8 Essential Tips For Basic Laptop Troubleshooting

8 Essential Tips For Basic Laptop Troubleshooting

Close any other open programs to free up RAM.

Random Access Memory is used by every application (RAM). The more software you use on your computer, the more RAM it consumes. This can be especially troublesome if you’re utilizing older PCs with limited RAM. If a software program refuses to load or runs slowly, the first step is to close all other open apps. Both Windows and Macintosh operating systems (OS) include tools that display this information if you wish to find out which open applications are eating your RAM:

  • Ctrl+Alt+Delete on Windows, then select the Start Task Manager option. Click the Processes tab, then the Memory menu item, in the window that displays. 
  • This classifies all open processes according to how much RAM they’re using. Ending a runaway process is as simple as clicking the End Process button. Before you do so, you should do some study on the procedure to make sure you don’t mistakenly halt a crucial process or program.
  • Use the Activity Monitor in Mac OS X. (called the Process Viewer in older versions of OS X). Navigate to Applications > Utilities to get the Activity Monitor. After opening the Activity Monitor, sort apps by RAM usage by clicking the “Real Memory” column.

Relaunch the software.

Software issues can arise from a clash with another application or from challenges the software encountered during startup. Shutting down and restarting the program will occasionally alleviate these issues.

Power off and restart your computer.

If restarting the troublesome program does not solve the problem, restart your computer. Re-launch the application in issue after the computer has completely rebooted to determine if the problem has been resolved.

Use the Internet to locate assistance.

Whatever software issues you encounter, chances are it has happened to someone else. So there’s a decent chance you’ll be able to get assistance on the Internet. Here are a few places to begin:

Look for solutions: Include the name and version of the software program, the difficulty you encountered, and the circumstances surrounding the problem in your search engine inquiry. Enter the precise error message wording, as well as the name of the program, if you received one.

Examine the vendor’s website: Most software suppliers offer some type of product support, such as frequently asked questions, product documentation, or user discussion forums.

Online provides a list of more websites that provide technology tutorials, articles, and discussion forums.

Revert any recent hardware or software modifications.

Changes in software and hardware can occasionally result in software issues such as:

Other software conflicts: Newly installed software may conflict with other software. Symantec Norton Antivirus, for example, may clash with competing antivirus software. If you recently installed another antivirus application and Norton Antivirus is no longer functioning properly, removing the other antivirus product may resolve your issue.

Modifications to computer settings: Revert any recent modifications to your computer’s settings and relaunch the software. For example, the Windows Control Panel has a “Set Program Access and Defaults” option that allows you to restrict access to specific applications. If you mistakenly disable program access here, the software may not execute. Conflicts with newly installed or incorrectly configured gear such as scanners and printers. If you’ve just attached new hardware to one of your PCs, detach it and see if that resolves the software problem.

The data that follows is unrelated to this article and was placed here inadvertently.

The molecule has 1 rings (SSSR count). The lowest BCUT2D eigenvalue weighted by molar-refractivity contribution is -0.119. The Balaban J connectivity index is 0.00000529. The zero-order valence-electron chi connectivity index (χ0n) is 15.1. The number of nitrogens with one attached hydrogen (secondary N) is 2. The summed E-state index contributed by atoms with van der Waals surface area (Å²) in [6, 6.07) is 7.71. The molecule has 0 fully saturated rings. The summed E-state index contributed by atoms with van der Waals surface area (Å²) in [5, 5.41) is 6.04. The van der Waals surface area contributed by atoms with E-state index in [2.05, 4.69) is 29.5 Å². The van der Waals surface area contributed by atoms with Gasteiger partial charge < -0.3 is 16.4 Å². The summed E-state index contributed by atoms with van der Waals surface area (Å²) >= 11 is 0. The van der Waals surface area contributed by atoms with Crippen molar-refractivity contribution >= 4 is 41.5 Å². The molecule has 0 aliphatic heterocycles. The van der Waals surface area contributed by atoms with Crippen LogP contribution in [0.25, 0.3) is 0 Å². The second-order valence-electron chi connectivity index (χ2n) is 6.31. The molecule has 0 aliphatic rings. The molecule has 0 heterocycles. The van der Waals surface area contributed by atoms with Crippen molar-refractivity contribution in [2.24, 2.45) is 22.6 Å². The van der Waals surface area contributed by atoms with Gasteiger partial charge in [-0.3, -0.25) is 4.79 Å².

Uninstall and then reinstall the software.

Software issues can arise when important application files are removed, modified, or deleted. Many Windows applications, for example, rely on Dynamic Link Library (DLL) files to carry out essential functions. Several apps will frequently use the same DLL file. If you recently removed the software from your computer, you may have also removed DLL files on which another program depends. Similarly, installing an application may result in the addition or updating of DLL files. Applications that rely on such DLL files may become unstable or cease to function entirely.

To check that all necessary files are present, uninstall the affected software fully and then reinstall it. Even if you uninstall an application using its built-in uninstall wizard (if it has one). It’s still a good idea to search your hard drive’s Software Files folder — normally found on the C drive — for any remaining vestiges of the program and remove any files or folders you find. Check to see whether a new version of the program is available before reinstalling. The vendor or developer may have implemented bug patches that solve the issue you’re experiencing.

Check for program updates.

Bugs can also be fixed by software providers sending patches, which are tiny software upgrades that address known issues. Even if you’re running the most recent version of the software, a more recent patch may be available for it.

Run a virus and malware scan.

Viruses, spyware, and other harmful software (or “malware”) can cause the software to freeze, crash, or stop working completely. If solutions 1–8 haven’t solved your software problem, you may want to scan the computer with both antivirus and anti-malware software to detect and remove viruses and malware. Use the most thorough scan mode available, and remember to restart your machine if any dangers are discovered by the antivirus or anti-malware tools.

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